This case-history paper describes methods of perforating and fracturing with coiled tubing (CT) in the South Belridge Field of California. Techniques presented in this paper allowed the operating company (OC) to fracture-stimulate multiple zones in a single trip of the CT. Each zone received fracturing treatments individually without affecting other zones. By employing a procedure developed for use in the wells of the Belridge Field that involves performing two perforating cuts (using a 5-ft tool twice) in one hydrajetting operation, using 90-mesh sand and allowing decreased circulation overflush volumes, the OC was able to double the number of perforations in each producing interval, thereby increasing the area of formation treated and the amount of proppant placed in each interval while decreasing total volume of fluid used per treatment stage.

Procedures presented are applicable in production areas where multiple pay zones require fracture stimulation. Without application of pinpoint-stimulation techniques, stimulation fluid applied to a long interval will likely enter the zone presenting the least resistance and consequently bypass other zones without stimulating them at all. Operators have solved this problem in the past by using the perf-and-plug technique, which is effective, but also slow and expensive. The CT-conveyed, pinpoint stimulation (PPS) process reduces the duration of the fracturing process for all zones from days to hours. The prominent feature of the PPS process is hydrajet-assisted fracturing (HJAF) using wellbore sand plugs immediately placed after each frac stage (Gilbert et al. 2005; Hejl et al. 2006, East et al. 2008).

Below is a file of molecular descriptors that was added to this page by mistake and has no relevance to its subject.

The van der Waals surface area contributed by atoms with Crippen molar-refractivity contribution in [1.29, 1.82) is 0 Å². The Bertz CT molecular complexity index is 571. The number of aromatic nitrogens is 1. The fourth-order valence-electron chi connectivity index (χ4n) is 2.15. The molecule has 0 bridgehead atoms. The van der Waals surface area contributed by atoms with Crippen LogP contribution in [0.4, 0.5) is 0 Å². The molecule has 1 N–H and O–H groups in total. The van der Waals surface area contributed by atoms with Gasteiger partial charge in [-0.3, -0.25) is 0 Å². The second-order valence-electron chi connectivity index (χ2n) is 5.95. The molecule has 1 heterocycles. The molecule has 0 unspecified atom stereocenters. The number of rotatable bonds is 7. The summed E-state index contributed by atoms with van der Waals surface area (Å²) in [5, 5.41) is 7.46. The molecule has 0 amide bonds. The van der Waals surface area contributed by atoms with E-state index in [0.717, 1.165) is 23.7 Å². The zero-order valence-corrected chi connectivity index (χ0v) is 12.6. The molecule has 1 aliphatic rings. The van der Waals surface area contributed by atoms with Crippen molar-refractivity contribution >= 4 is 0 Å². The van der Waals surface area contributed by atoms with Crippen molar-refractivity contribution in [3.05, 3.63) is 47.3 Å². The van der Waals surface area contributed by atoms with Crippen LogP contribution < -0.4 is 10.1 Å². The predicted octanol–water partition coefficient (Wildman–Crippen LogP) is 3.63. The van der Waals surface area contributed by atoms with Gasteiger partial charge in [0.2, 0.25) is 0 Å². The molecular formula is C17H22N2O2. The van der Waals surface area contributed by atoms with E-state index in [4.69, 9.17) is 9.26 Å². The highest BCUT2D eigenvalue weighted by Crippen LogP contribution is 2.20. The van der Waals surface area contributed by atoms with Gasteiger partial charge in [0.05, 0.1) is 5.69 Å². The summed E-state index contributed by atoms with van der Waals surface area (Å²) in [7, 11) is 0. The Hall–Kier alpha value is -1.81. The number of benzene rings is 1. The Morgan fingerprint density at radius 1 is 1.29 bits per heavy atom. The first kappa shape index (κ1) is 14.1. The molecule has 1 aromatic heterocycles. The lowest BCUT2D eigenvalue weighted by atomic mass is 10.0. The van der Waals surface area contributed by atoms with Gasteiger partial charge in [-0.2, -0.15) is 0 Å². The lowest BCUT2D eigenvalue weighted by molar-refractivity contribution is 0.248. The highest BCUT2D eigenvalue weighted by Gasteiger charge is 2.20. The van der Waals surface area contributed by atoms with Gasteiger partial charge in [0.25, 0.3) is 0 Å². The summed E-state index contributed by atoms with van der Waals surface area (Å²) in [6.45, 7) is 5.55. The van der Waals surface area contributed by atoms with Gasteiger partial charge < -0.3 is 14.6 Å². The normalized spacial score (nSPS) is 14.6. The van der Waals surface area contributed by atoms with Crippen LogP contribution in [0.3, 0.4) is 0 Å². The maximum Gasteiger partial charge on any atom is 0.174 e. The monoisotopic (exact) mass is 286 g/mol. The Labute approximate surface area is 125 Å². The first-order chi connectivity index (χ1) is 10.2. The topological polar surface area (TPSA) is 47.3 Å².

Before switching to pinpoint stimulation by CT, the OC treated its wells by conventional fracturing methods, usually treating three zones with each frac stage. Interval lengths were from 150 to 250 ft, and the treating-fluid stage volume was large to deliver enough proppant for the large interval. The pumping rate was about 40 bbl/min to accommodate the interval length. However, radioactive-tracer logs run after all the frac operations showed some intervals were not treated with frac sand. With the HJAF process, the OC was able to treat each interval equally, with assurance that each pay zone was fracture-stimulated. Treating deeper zones was easier than before, and higher proppant concentrations and increased proppant volumes could then be placed in each interval. The use of the 90-mesh sand (instead of 20/40 size) for the perforating cuts allowed decreased volumes of fluid to be circulated. This method greatly reduced stage pump times and therefore, has reduced fracture-stimulation costs for the OC.

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